Time Travel? Or an early evolutionary quirk?
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The History Channel recently aired Werner Herzog’s 2010 documentary The Cave of Forgotten Dreams about the 32,000+ year-old drawings found deep inside.
Information about the cave -- Chauvet-Pont-d'Arc in Southern France – and Herzog’s 3-D film about it can be read at Wikipedia:
I want you look at a few of the drawings found in the cave walls:
And a flute, using diatonic tones because of the placement of the holes on the reed, was found nearby; this too, from 32,000 years ago or so:
As you can see from the images and flute-find, the Neolithic artists were hardly primitive and rather advanced, aesthetically.
One interesting (troubling?) aspect of the drawings and others like it found in other caves is the absence of drawings of plants, fish, or the environment, or the heavens, in this cave particularly -- the drawings made mostly in the deepest recesses of the cave where light was virtually non-existent or seen through minute openings for brief periods of the day.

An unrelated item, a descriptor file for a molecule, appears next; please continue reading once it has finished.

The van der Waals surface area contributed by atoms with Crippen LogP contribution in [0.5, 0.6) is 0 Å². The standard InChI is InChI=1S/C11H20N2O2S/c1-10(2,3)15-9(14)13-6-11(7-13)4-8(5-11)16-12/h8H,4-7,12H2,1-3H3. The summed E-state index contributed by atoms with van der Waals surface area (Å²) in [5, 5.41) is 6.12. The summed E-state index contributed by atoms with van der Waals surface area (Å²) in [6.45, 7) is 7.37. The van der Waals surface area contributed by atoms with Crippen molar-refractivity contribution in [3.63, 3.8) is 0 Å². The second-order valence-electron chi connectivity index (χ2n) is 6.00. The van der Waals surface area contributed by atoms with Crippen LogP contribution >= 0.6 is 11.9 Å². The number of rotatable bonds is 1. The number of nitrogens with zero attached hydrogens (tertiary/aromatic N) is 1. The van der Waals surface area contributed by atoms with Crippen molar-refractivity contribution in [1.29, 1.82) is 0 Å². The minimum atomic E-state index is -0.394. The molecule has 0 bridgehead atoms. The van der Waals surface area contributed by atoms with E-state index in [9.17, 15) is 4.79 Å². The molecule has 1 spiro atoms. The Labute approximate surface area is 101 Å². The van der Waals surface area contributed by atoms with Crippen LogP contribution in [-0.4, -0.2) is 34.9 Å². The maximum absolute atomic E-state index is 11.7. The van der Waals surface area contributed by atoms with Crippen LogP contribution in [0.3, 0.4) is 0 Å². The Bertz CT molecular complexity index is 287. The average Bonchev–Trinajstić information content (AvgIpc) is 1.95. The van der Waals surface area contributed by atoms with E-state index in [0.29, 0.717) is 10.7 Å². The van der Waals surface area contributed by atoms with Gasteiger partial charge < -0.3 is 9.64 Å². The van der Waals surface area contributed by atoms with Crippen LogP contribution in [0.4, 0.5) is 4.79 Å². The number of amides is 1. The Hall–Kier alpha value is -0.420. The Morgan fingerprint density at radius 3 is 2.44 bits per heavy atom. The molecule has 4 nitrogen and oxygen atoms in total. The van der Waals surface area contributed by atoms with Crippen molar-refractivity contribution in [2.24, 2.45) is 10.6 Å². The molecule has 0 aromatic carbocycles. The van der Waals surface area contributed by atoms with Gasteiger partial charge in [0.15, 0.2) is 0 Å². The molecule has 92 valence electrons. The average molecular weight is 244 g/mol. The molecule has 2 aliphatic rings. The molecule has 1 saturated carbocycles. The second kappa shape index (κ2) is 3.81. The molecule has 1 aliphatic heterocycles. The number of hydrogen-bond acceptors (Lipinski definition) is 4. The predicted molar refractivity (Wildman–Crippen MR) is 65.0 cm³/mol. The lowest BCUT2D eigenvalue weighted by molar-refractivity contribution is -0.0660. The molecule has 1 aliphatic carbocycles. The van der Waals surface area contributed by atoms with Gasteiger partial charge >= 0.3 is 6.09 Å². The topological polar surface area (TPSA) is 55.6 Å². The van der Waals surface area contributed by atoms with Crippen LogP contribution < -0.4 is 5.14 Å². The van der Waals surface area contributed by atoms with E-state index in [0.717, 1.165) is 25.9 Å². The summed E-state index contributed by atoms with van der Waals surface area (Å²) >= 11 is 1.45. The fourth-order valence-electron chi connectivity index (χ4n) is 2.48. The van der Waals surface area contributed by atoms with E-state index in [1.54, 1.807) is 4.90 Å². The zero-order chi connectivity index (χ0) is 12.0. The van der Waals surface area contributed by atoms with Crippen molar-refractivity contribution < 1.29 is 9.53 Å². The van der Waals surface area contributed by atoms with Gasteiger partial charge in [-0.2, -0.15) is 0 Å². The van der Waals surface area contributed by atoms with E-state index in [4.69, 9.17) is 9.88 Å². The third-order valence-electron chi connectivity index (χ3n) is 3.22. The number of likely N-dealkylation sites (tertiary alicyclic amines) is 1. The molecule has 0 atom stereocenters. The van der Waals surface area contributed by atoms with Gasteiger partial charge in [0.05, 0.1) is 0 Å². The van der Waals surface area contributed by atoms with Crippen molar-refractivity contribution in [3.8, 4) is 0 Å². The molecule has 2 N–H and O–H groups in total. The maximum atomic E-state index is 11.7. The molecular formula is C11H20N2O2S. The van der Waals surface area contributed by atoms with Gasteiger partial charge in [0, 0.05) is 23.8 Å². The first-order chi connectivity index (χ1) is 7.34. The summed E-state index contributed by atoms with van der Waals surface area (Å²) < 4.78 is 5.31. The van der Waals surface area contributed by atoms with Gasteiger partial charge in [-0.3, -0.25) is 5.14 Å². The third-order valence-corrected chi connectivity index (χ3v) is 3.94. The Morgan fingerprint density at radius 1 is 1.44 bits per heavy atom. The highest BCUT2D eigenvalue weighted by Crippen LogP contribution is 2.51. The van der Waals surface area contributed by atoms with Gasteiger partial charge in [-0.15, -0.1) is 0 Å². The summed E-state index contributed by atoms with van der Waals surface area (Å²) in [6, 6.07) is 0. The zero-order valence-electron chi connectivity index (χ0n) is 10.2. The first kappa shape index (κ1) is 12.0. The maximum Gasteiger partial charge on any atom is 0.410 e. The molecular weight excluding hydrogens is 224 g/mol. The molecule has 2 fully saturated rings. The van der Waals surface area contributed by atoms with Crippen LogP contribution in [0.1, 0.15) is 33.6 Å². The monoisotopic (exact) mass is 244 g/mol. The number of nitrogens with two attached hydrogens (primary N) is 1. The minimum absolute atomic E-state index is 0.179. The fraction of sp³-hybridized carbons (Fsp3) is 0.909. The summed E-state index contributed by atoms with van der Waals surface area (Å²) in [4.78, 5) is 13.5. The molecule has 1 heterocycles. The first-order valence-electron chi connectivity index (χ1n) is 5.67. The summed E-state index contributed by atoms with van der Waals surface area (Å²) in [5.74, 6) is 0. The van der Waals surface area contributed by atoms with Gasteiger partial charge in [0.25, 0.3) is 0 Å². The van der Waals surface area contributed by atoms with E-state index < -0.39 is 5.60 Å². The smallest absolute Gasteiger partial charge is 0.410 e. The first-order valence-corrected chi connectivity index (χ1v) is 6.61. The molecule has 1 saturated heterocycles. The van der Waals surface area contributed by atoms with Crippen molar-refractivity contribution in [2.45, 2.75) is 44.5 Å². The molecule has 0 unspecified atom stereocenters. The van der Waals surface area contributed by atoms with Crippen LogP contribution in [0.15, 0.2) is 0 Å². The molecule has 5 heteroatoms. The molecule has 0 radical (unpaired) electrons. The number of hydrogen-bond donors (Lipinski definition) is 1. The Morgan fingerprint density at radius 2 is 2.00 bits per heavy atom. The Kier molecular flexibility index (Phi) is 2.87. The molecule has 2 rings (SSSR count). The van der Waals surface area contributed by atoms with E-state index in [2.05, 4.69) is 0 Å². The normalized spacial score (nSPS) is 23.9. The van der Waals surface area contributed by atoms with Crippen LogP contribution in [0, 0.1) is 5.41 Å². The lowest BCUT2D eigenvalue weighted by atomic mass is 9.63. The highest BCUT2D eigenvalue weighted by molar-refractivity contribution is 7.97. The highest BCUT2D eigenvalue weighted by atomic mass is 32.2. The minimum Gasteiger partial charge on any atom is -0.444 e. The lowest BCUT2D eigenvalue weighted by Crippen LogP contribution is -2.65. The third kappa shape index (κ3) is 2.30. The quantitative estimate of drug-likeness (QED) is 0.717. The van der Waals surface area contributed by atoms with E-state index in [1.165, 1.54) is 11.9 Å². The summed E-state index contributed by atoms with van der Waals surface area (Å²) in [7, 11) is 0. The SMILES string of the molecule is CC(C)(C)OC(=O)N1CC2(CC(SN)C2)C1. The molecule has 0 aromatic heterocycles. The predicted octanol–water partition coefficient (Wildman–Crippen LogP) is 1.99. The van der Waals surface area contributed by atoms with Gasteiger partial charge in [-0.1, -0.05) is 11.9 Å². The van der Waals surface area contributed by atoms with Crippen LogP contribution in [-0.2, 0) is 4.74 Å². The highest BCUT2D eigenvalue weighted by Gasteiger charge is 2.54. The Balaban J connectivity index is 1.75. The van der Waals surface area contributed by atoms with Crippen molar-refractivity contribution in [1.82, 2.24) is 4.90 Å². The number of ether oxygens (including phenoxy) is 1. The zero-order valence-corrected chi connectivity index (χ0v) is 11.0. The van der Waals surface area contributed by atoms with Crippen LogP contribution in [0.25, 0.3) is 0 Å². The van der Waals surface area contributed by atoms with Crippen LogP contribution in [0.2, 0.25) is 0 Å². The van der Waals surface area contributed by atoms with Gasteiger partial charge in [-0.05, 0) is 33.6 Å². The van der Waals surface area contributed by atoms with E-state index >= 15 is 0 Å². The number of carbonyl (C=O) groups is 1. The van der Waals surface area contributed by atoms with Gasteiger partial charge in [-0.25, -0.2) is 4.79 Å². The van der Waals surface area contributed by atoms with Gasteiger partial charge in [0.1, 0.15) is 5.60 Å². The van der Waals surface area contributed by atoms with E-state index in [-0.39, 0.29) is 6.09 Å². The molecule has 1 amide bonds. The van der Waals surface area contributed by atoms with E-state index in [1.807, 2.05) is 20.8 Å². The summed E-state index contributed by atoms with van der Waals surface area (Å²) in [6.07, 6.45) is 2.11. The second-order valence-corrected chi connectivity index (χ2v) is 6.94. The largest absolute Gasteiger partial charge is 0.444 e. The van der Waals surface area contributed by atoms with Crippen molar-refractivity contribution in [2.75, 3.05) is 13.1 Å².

I find that strange: the artistic lacunae – no flora, no fowl, no marine life, no moon or sun.
Some of you are familiar with Michael Moorcock’s intriguing science fiction novel, Behold the Man, wherein a man travels back in time to the time of Jesus and because of extenuating exigencies assumes the role of Jesus for his last day on Earth.
Moorcock’s man is bereft of modern technology so he has to cope within the time-frame in which he finds himself and with only the tools at his disposal.
Let’s look at those images from the cave again.
Don’t they bespeak an artist or artist from a time well beyond the Neolithic or Paleolithic eras?
Someone familiar with art and music created images and sounds out of sync with the age in which they found themselves.
Or the artists were part of a creative quirk which was bestowed upon them many years too soon it seems, only to disappear until the time of the Greeks 31,000 years later, give or take.
The film intrigues, and if seen only for its cataloguing of early art renderings, is a must- see for those of you with a yen about early man (and woman).